Thursday, May 28, 2015

Fear of dissent, redux

This is from Richard J. Ellis's The Dark Side of the Left, published in 1998, in case anyone thinks the rift between activists and more moderate liberals is a recent invention:
Systemic data from Wellesley college supports these alarming, if anecdotal reports from the disillusioned. In 1990 the women's studies program at Wellesley undertook a self-study that focused, among other things, on the question of whether students felt pressured to give "politically correct" answers. (This survey was carried out before the term "politically correct" became a political football in the mass media, which explains why the Wellesley program was willing to ask such a question.) The self-study found that 30 percent of students in women's studies courses said they "felt silenced or at risk expressing unpopular opinions," compared with less than half that number among those in non-women's studies courses. In one particularly egregious case, nineteen of the twenty-five students affirmed that they felt pressured to give politically correct answers.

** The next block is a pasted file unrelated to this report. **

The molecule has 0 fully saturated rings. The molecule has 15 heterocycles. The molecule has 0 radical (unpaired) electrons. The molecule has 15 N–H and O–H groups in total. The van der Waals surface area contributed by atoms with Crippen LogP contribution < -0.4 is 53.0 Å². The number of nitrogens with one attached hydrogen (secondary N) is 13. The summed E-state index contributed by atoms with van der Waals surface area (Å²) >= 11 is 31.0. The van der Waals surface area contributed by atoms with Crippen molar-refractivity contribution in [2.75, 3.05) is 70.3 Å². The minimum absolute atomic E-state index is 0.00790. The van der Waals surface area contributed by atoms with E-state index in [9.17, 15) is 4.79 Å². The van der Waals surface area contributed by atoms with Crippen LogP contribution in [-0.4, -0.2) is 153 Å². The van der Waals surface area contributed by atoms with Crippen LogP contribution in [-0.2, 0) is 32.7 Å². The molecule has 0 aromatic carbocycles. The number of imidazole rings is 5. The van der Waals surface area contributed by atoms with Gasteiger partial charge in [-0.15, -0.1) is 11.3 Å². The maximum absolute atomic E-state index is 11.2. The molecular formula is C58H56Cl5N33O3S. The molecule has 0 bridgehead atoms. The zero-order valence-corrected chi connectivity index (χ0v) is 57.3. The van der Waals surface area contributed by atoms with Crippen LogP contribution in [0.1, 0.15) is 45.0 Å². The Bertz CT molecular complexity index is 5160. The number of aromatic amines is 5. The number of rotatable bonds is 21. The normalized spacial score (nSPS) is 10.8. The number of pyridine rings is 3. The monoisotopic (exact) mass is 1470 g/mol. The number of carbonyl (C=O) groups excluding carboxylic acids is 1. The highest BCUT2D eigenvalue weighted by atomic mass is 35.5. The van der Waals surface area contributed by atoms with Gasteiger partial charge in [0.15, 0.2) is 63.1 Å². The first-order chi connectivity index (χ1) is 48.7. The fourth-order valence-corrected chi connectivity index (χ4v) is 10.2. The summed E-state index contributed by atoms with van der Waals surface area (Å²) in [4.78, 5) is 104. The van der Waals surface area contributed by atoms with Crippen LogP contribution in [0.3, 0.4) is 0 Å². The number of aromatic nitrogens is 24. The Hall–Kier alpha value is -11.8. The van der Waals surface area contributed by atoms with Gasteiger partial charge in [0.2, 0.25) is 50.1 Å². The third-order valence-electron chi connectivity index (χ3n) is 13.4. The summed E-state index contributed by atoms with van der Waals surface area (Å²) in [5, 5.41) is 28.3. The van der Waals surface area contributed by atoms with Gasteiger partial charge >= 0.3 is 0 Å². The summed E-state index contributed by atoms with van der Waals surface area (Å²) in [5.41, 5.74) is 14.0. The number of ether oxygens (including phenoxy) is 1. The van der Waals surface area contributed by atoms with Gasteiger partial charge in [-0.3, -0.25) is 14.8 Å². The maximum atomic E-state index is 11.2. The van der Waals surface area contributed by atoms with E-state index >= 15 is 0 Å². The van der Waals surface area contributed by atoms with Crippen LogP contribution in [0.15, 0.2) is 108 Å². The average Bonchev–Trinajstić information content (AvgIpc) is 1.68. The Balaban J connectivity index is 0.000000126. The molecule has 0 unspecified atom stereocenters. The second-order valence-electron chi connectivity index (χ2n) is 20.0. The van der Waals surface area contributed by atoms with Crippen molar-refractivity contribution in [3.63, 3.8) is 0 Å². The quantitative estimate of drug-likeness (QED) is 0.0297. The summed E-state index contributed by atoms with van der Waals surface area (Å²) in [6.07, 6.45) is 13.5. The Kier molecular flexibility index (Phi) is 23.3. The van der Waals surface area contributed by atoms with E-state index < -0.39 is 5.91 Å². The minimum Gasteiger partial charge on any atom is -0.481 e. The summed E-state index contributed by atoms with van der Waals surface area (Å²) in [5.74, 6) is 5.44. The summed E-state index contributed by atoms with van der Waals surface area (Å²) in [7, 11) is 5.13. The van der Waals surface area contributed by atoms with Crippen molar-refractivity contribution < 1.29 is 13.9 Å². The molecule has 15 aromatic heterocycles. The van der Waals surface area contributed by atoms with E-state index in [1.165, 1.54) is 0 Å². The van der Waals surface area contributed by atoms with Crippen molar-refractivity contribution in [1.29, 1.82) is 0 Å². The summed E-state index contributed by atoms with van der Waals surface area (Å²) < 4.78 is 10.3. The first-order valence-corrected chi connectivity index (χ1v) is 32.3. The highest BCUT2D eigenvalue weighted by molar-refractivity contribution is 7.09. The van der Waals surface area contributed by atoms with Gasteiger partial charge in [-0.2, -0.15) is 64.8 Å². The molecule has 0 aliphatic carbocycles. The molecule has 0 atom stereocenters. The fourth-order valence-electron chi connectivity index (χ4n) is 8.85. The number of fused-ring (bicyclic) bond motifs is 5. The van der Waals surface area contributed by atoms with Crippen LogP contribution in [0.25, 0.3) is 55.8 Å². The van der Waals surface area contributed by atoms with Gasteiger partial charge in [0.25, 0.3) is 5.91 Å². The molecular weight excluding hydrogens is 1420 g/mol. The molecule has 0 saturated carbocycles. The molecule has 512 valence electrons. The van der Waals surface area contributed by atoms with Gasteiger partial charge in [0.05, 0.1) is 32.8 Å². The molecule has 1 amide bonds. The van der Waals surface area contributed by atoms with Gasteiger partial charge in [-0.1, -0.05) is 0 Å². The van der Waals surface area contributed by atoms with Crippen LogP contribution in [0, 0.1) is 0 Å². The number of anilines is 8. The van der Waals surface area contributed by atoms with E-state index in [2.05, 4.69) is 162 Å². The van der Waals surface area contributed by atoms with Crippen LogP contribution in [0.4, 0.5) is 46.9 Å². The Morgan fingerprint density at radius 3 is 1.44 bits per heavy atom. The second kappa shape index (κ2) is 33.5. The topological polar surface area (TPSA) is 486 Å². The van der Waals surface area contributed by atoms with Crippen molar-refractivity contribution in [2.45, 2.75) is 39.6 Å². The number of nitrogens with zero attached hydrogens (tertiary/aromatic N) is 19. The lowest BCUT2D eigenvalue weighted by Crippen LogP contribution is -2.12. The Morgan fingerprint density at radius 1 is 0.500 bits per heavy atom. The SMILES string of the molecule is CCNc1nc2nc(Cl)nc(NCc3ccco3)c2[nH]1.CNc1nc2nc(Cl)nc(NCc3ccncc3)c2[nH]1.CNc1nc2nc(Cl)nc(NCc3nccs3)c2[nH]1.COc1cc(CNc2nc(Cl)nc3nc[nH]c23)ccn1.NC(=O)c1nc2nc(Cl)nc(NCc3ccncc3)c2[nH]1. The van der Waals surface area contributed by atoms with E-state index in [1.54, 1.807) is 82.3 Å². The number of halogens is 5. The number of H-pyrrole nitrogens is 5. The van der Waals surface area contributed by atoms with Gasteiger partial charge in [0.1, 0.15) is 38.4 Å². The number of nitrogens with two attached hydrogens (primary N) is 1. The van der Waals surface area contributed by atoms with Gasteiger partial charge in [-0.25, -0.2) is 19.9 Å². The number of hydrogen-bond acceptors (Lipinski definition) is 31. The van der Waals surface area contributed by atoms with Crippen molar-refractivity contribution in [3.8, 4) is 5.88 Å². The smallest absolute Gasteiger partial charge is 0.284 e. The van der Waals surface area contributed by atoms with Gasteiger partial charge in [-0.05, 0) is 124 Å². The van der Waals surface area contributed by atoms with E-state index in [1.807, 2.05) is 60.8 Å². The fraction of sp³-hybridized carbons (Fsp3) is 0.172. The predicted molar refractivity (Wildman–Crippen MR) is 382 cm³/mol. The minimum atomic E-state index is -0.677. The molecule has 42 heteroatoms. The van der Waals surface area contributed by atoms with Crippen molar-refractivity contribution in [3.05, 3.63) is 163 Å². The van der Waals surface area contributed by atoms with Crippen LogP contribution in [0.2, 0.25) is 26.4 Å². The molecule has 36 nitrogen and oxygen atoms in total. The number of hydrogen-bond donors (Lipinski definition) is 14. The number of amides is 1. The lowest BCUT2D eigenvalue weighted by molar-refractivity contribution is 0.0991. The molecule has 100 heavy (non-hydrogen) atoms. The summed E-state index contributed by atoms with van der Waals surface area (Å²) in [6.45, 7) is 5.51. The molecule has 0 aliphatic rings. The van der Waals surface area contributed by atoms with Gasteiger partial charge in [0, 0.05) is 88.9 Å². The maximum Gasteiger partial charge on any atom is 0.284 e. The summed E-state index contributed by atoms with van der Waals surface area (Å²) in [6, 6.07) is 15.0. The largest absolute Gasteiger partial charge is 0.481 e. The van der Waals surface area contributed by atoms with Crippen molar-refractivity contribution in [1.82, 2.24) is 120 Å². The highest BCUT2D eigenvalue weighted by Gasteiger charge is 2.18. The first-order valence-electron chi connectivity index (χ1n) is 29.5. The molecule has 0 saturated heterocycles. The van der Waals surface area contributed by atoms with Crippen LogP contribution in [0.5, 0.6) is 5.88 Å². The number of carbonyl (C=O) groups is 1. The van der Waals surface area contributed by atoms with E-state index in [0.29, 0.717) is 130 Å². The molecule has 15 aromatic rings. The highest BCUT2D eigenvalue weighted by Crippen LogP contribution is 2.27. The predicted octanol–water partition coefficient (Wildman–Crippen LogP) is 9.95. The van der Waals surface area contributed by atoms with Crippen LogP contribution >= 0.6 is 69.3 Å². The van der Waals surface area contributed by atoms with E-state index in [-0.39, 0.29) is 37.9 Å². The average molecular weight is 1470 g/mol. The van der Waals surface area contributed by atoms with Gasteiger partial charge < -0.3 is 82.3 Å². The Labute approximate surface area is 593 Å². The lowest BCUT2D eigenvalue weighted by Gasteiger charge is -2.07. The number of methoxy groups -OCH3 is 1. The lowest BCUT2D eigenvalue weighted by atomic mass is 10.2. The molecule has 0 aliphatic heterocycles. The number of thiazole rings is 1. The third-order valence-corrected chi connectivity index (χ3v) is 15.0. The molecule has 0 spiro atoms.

The only thing new is the delivery system. Social media allows people who would have never been heard outside a classroom the possibility of a large platform. This is a great thing. It's also a bad thing because there's this unspoken rule on the left that says the less privilege a person has, the more taboo it is to criticize them, and many purported allies care more about not looking racist or sexist or homophobic than actually not being any of those things. In a lot of activist-friendly spaces, there's very little room in which to fuck up. (And I'm big believer in growth and learning from fuck-ups.) And when these interactions are happening exclusively online where you're given a limited amount of data in which to work, it's understandable.